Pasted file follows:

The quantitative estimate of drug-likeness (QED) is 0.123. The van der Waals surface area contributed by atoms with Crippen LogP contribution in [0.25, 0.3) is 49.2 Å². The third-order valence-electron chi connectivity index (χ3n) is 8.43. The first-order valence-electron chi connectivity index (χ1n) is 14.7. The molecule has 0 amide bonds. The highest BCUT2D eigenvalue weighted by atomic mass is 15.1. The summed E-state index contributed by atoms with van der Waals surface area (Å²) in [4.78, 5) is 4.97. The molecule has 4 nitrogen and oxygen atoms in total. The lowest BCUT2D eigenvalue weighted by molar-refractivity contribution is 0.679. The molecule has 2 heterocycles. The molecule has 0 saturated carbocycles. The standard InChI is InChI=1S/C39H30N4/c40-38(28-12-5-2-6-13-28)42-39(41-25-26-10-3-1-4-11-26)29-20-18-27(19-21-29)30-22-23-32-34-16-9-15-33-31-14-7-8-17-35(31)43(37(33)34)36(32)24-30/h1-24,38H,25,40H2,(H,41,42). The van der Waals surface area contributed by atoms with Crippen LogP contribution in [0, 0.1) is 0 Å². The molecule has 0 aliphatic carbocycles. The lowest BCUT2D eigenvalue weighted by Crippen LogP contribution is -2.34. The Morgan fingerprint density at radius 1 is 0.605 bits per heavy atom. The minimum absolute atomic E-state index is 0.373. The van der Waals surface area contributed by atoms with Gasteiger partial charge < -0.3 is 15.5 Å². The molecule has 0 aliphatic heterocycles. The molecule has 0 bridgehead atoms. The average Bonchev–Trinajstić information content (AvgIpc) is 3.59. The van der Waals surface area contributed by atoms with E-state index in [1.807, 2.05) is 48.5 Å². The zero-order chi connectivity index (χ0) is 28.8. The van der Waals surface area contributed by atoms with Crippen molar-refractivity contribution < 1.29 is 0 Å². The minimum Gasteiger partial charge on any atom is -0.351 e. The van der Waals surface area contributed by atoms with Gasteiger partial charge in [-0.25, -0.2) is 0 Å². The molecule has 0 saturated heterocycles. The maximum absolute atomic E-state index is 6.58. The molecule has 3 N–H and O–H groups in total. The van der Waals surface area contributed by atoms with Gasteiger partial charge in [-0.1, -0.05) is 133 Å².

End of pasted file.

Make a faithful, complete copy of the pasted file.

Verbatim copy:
The quantitative estimate of drug-likeness (QED) is 0.123. The van der Waals surface area contributed by atoms with Crippen LogP contribution in [0.25, 0.3) is 49.2 Å². The third-order valence-electron chi connectivity index (χ3n) is 8.43. The first-order valence-electron chi connectivity index (χ1n) is 14.7. The molecule has 0 amide bonds. The highest BCUT2D eigenvalue weighted by atomic mass is 15.1. The summed E-state index contributed by atoms with van der Waals surface area (Å²) in [4.78, 5) is 4.97. The molecule has 4 nitrogen and oxygen atoms in total. The lowest BCUT2D eigenvalue weighted by molar-refractivity contribution is 0.679. The molecule has 2 heterocycles. The molecule has 0 saturated carbocycles. The standard InChI is InChI=1S/C39H30N4/c40-38(28-12-5-2-6-13-28)42-39(41-25-26-10-3-1-4-11-26)29-20-18-27(19-21-29)30-22-23-32-34-16-9-15-33-31-14-7-8-17-35(31)43(37(33)34)36(32)24-30/h1-24,38H,25,40H2,(H,41,42). The van der Waals surface area contributed by atoms with Crippen LogP contribution in [0, 0.1) is 0 Å². The molecule has 0 aliphatic carbocycles. The lowest BCUT2D eigenvalue weighted by Crippen LogP contribution is -2.34. The Morgan fingerprint density at radius 1 is 0.605 bits per heavy atom. The minimum absolute atomic E-state index is 0.373. The van der Waals surface area contributed by atoms with Gasteiger partial charge < -0.3 is 15.5 Å². The molecule has 0 aliphatic heterocycles. The molecule has 0 bridgehead atoms. The average Bonchev–Trinajstić information content (AvgIpc) is 3.59. The van der Waals surface area contributed by atoms with E-state index in [1.807, 2.05) is 48.5 Å². The zero-order chi connectivity index (χ0) is 28.8. The van der Waals surface area contributed by atoms with Crippen molar-refractivity contribution < 1.29 is 0 Å². The minimum Gasteiger partial charge on any atom is -0.351 e. The van der Waals surface area contributed by atoms with Gasteiger partial charge in [-0.25, -0.2) is 0 Å². The molecule has 0 saturated heterocycles. The maximum absolute atomic E-state index is 6.58. The molecule has 3 N–H and O–H groups in total. The van der Waals surface area contributed by atoms with Gasteiger partial charge in [-0.1, -0.05) is 133 Å².